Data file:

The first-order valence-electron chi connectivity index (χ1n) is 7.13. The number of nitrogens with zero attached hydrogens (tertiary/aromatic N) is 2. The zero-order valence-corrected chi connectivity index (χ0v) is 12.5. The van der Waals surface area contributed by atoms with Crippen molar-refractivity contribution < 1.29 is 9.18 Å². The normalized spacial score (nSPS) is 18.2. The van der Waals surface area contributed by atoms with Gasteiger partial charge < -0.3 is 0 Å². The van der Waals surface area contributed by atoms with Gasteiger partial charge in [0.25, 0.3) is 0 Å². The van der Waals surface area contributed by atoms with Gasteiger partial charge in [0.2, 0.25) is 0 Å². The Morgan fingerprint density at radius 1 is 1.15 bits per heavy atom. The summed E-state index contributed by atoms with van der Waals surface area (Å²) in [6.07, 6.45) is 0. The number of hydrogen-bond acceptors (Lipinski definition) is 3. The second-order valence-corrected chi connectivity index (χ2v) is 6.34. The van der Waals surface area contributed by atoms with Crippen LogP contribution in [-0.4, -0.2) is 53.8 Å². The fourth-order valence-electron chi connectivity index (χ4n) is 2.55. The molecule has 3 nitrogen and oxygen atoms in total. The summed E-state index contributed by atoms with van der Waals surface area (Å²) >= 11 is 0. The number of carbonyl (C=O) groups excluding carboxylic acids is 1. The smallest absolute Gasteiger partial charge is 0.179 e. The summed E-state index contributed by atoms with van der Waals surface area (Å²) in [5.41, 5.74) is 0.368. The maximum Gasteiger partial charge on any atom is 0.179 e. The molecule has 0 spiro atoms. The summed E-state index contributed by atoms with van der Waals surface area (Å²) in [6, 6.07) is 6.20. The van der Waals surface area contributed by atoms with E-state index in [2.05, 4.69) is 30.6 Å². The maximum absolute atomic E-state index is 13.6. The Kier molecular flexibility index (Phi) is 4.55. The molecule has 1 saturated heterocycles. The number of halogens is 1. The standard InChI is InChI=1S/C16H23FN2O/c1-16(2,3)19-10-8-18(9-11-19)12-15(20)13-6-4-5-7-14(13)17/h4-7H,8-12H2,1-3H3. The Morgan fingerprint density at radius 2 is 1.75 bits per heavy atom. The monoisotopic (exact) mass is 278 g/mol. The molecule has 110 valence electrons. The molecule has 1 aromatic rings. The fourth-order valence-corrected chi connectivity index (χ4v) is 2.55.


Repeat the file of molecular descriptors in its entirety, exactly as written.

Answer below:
The first-order valence-electron chi connectivity index (χ1n) is 7.13. The number of nitrogens with zero attached hydrogens (tertiary/aromatic N) is 2. The zero-order valence-corrected chi connectivity index (χ0v) is 12.5. The van der Waals surface area contributed by atoms with Crippen molar-refractivity contribution < 1.29 is 9.18 Å². The normalized spacial score (nSPS) is 18.2. The van der Waals surface area contributed by atoms with Gasteiger partial charge < -0.3 is 0 Å². The van der Waals surface area contributed by atoms with Gasteiger partial charge in [0.25, 0.3) is 0 Å². The van der Waals surface area contributed by atoms with Gasteiger partial charge in [0.2, 0.25) is 0 Å². The Morgan fingerprint density at radius 1 is 1.15 bits per heavy atom. The summed E-state index contributed by atoms with van der Waals surface area (Å²) in [6.07, 6.45) is 0. The number of hydrogen-bond acceptors (Lipinski definition) is 3. The second-order valence-corrected chi connectivity index (χ2v) is 6.34. The van der Waals surface area contributed by atoms with Crippen LogP contribution in [-0.4, -0.2) is 53.8 Å². The fourth-order valence-electron chi connectivity index (χ4n) is 2.55. The molecule has 3 nitrogen and oxygen atoms in total. The summed E-state index contributed by atoms with van der Waals surface area (Å²) >= 11 is 0. The number of carbonyl (C=O) groups excluding carboxylic acids is 1. The smallest absolute Gasteiger partial charge is 0.179 e. The summed E-state index contributed by atoms with van der Waals surface area (Å²) in [5.41, 5.74) is 0.368. The maximum Gasteiger partial charge on any atom is 0.179 e. The molecule has 0 spiro atoms. The summed E-state index contributed by atoms with van der Waals surface area (Å²) in [6, 6.07) is 6.20. The van der Waals surface area contributed by atoms with E-state index in [2.05, 4.69) is 30.6 Å². The maximum absolute atomic E-state index is 13.6. The Kier molecular flexibility index (Phi) is 4.55. The molecule has 1 saturated heterocycles. The number of halogens is 1. The standard InChI is InChI=1S/C16H23FN2O/c1-16(2,3)19-10-8-18(9-11-19)12-15(20)13-6-4-5-7-14(13)17/h4-7H,8-12H2,1-3H3. The Morgan fingerprint density at radius 2 is 1.75 bits per heavy atom. The monoisotopic (exact) mass is 278 g/mol. The molecule has 110 valence electrons. The molecule has 1 aromatic rings. The fourth-order valence-corrected chi connectivity index (χ4v) is 2.55.